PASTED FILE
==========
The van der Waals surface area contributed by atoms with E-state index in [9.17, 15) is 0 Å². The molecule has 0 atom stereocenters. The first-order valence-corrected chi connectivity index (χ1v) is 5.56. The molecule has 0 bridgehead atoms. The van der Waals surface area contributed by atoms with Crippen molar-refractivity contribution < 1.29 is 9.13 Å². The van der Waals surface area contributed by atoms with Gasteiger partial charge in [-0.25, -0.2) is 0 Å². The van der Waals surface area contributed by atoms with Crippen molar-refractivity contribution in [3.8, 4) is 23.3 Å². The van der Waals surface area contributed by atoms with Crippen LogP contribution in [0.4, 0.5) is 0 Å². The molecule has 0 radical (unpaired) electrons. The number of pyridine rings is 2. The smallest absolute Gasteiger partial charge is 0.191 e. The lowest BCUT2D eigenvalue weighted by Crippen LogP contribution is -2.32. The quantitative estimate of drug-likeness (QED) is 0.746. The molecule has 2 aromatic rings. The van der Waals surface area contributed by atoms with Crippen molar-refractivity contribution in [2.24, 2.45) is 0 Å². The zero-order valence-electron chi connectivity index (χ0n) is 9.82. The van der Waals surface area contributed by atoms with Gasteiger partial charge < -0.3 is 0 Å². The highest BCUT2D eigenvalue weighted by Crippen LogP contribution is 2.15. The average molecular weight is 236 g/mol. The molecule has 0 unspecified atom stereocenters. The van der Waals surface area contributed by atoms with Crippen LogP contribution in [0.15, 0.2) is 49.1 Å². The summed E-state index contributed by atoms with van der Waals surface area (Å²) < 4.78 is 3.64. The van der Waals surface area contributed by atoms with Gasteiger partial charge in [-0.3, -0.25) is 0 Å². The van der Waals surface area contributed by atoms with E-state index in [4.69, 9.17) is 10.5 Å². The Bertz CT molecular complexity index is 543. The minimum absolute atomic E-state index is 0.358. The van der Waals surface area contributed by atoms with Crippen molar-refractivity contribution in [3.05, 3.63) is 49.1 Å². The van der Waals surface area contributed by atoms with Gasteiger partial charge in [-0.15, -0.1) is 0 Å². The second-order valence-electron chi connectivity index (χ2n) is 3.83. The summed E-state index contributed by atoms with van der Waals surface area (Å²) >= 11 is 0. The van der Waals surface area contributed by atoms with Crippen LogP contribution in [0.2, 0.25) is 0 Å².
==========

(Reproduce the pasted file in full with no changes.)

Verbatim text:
The van der Waals surface area contributed by atoms with E-state index in [9.17, 15) is 0 Å². The molecule has 0 atom stereocenters. The first-order valence-corrected chi connectivity index (χ1v) is 5.56. The molecule has 0 bridgehead atoms. The van der Waals surface area contributed by atoms with Crippen molar-refractivity contribution < 1.29 is 9.13 Å². The van der Waals surface area contributed by atoms with Gasteiger partial charge in [-0.25, -0.2) is 0 Å². The van der Waals surface area contributed by atoms with Crippen molar-refractivity contribution in [3.8, 4) is 23.3 Å². The van der Waals surface area contributed by atoms with Crippen LogP contribution in [0.4, 0.5) is 0 Å². The molecule has 0 radical (unpaired) electrons. The number of pyridine rings is 2. The smallest absolute Gasteiger partial charge is 0.191 e. The lowest BCUT2D eigenvalue weighted by Crippen LogP contribution is -2.32. The quantitative estimate of drug-likeness (QED) is 0.746. The molecule has 2 aromatic rings. The van der Waals surface area contributed by atoms with Crippen molar-refractivity contribution in [2.24, 2.45) is 0 Å². The zero-order valence-electron chi connectivity index (χ0n) is 9.82. The van der Waals surface area contributed by atoms with Gasteiger partial charge < -0.3 is 0 Å². The highest BCUT2D eigenvalue weighted by Crippen LogP contribution is 2.15. The average molecular weight is 236 g/mol. The molecule has 0 unspecified atom stereocenters. The van der Waals surface area contributed by atoms with Crippen LogP contribution in [0.15, 0.2) is 49.1 Å². The summed E-state index contributed by atoms with van der Waals surface area (Å²) < 4.78 is 3.64. The van der Waals surface area contributed by atoms with Gasteiger partial charge in [-0.3, -0.25) is 0 Å². The van der Waals surface area contributed by atoms with E-state index in [4.69, 9.17) is 10.5 Å². The Bertz CT molecular complexity index is 543. The minimum absolute atomic E-state index is 0.358. The van der Waals surface area contributed by atoms with Crippen molar-refractivity contribution in [3.05, 3.63) is 49.1 Å². The van der Waals surface area contributed by atoms with Gasteiger partial charge in [-0.15, -0.1) is 0 Å². The second-order valence-electron chi connectivity index (χ2n) is 3.83. The summed E-state index contributed by atoms with van der Waals surface area (Å²) >= 11 is 0. The van der Waals surface area contributed by atoms with Crippen LogP contribution in [0.2, 0.25) is 0 Å².